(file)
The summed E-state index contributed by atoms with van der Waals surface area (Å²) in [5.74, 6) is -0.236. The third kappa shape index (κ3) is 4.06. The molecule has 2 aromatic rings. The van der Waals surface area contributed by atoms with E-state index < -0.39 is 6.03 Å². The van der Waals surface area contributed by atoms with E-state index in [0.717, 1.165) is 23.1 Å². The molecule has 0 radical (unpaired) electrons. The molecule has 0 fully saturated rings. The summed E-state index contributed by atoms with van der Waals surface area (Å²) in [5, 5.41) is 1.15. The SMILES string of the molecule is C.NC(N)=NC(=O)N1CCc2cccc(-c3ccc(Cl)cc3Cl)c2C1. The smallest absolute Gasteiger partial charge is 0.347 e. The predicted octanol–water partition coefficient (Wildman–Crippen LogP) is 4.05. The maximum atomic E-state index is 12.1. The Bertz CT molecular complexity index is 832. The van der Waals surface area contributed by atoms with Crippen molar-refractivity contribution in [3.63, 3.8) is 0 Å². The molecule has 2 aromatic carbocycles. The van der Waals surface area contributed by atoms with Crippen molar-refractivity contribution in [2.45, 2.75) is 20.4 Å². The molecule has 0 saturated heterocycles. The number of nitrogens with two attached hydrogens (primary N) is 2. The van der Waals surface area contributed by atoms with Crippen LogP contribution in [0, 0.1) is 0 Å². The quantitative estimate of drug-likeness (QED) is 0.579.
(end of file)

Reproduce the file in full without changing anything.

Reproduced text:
The summed E-state index contributed by atoms with van der Waals surface area (Å²) in [5.74, 6) is -0.236. The third kappa shape index (κ3) is 4.06. The molecule has 2 aromatic rings. The van der Waals surface area contributed by atoms with E-state index < -0.39 is 6.03 Å². The van der Waals surface area contributed by atoms with E-state index in [0.717, 1.165) is 23.1 Å². The molecule has 0 radical (unpaired) electrons. The molecule has 0 fully saturated rings. The summed E-state index contributed by atoms with van der Waals surface area (Å²) in [5, 5.41) is 1.15. The SMILES string of the molecule is C.NC(N)=NC(=O)N1CCc2cccc(-c3ccc(Cl)cc3Cl)c2C1. The smallest absolute Gasteiger partial charge is 0.347 e. The predicted octanol–water partition coefficient (Wildman–Crippen LogP) is 4.05. The maximum atomic E-state index is 12.1. The Bertz CT molecular complexity index is 832. The van der Waals surface area contributed by atoms with Crippen molar-refractivity contribution in [3.63, 3.8) is 0 Å². The molecule has 2 aromatic carbocycles. The van der Waals surface area contributed by atoms with Crippen molar-refractivity contribution in [2.45, 2.75) is 20.4 Å². The molecule has 0 saturated heterocycles. The number of nitrogens with two attached hydrogens (primary N) is 2. The van der Waals surface area contributed by atoms with Crippen LogP contribution in [0, 0.1) is 0 Å². The quantitative estimate of drug-likeness (QED) is 0.579.